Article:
Newcastle: Drum washes up on beach hours after another was pulled from the ocean in Sydney's Coogee


Mystery deepens over HUGE objects washing up on Australian beaches – as another massive item appears just hours after a 20,000 litre drum was pulled from the ocean in Sydney’s east

  • Fears over massive drum that washed up on Newcastle Beach north of Sydney
  • Fire crews closed beach for several hours, fearing drum contained harmful acid
  • Contents of drum were later declared safe while its origin remains unknown
  • Comes after 20,000 litre drum washed up on Sydney’s Coogee Beach on Friday

A second mysterious oil drum has washed up along Australia’s east coast within just 48 hours, forcing a popular beach north of Sydney to close.

The massive drum, originally feared to contain hydrochloric acid, ended up along the Newcastle Beach shoreline on Sunday in the wake of widespread flooding across New South Wales.  

The mystery occurred two days after a similar 20,000 litre water tank washed up on Sydney’s Coogee Beach.

Both are believed to have washed up after days of flooding inundated people’s homes along the Hawkesbury River, leaving items floating out to sea.

Fire and Rescue NSW were called to Newcastle’s main beach on Sunday afternoon and ordered shocked beachgoers to get out of the water during the clean up operation. 

NSW Fire and Rescue hazardous materials team siphons  off the liquid from the 1000 litre drum marked for hydrochloric acid into the safe orange plastic bins. It turned out to be oil

NSW Fire and Rescue hazardous materials team siphons  off the liquid from the 1000 litre drum marked for hydrochloric acid into the safe orange plastic bins. It turned out to be oil

Hazardous materials crews rushed to the scene, amid fears the drums contained hydrochloric acid, known for its irritating odour which can cause chemical burns to the skin, eye damage and blindness.

‘As a precautionary measure, crews closed Shortland Esplanade temporarily while hazardous materials crews could work to safely contain and remove the contents of the drum,’ a Fire and Rescue NSW statement read.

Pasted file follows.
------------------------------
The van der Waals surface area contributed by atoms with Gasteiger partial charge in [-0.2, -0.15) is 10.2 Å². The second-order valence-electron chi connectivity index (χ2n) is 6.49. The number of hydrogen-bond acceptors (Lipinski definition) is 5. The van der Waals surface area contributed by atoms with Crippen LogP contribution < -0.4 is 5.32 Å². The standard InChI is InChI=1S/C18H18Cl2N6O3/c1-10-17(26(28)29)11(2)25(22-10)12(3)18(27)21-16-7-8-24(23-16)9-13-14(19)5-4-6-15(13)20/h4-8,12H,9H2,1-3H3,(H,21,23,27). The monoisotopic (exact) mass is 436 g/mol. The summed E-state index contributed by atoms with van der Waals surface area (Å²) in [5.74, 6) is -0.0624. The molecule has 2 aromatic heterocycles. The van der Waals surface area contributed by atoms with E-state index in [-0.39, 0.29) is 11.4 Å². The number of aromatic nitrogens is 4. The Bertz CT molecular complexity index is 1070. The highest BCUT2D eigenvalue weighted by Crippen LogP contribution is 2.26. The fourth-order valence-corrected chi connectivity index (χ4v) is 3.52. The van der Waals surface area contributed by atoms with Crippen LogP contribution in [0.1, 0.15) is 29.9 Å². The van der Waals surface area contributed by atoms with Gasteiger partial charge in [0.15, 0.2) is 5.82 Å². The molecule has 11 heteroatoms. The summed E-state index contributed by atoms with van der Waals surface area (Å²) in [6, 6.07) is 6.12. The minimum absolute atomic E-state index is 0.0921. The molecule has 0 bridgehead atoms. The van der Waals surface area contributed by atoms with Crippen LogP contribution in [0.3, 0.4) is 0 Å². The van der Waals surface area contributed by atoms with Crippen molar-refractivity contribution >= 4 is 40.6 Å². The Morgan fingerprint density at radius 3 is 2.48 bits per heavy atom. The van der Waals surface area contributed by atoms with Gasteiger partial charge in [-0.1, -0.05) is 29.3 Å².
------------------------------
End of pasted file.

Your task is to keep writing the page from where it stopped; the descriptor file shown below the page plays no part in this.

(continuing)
The beach was reopened three hours later after hazmat crews removed the drum’s contents.

‘While the origin of the drum remains unknown, the area has now been made safe,’ the statement added.

It’s understood the drum contained oil. 

A 200m exclusion zone was set up on Newcastle Beach as the hazmat crews investigated

A 200m exclusion zone was set up on Newcastle Beach as the hazmat crews investigated

There were similar scenes at Coogee Beach in Sydney’s eastern suburbs on Friday.

Stunned beachgoers thought a whale was heading into shore but became even more confused as the object hit the sand. 

Lifesavers at Coogee Beach were on high alert after they spotted the mysterious shape, which turned out to be a 20,000 litre drum.

The large shape could be seen in the water off Coogee Beach in Sydney's east on Friday (pictured)

The large shape could be seen in the water off Coogee Beach in Sydney’s east on Friday (pictured) 

Once the item washed ashore lifesavers realised the object was in fact a 20,000 litre tank (pictured)

Once the item washed ashore lifesavers realised the object was in fact a 20,000 litre tank (pictured) 

After the tank was dragged up the beach and safely cordoned off with orange traffic cones, the strange sight sparked a flurry of interest online. 

‘I thought it was an art installation,’ one person joked on Instagram. 

‘That’s a huge thing to get washed to sea!’ another person said. 

‘We saw this or another one floating off Bondi,’ another person said.

Randwick Council removed the tank with the help of a front-end loader and still remained perplexed as to exactly where the item had travelled from.  

Some perplexed beachgoers thought the tank might have been an art installation (pictured)

Some perplexed beachgoers thought the tank might have been an art installation (pictured) 

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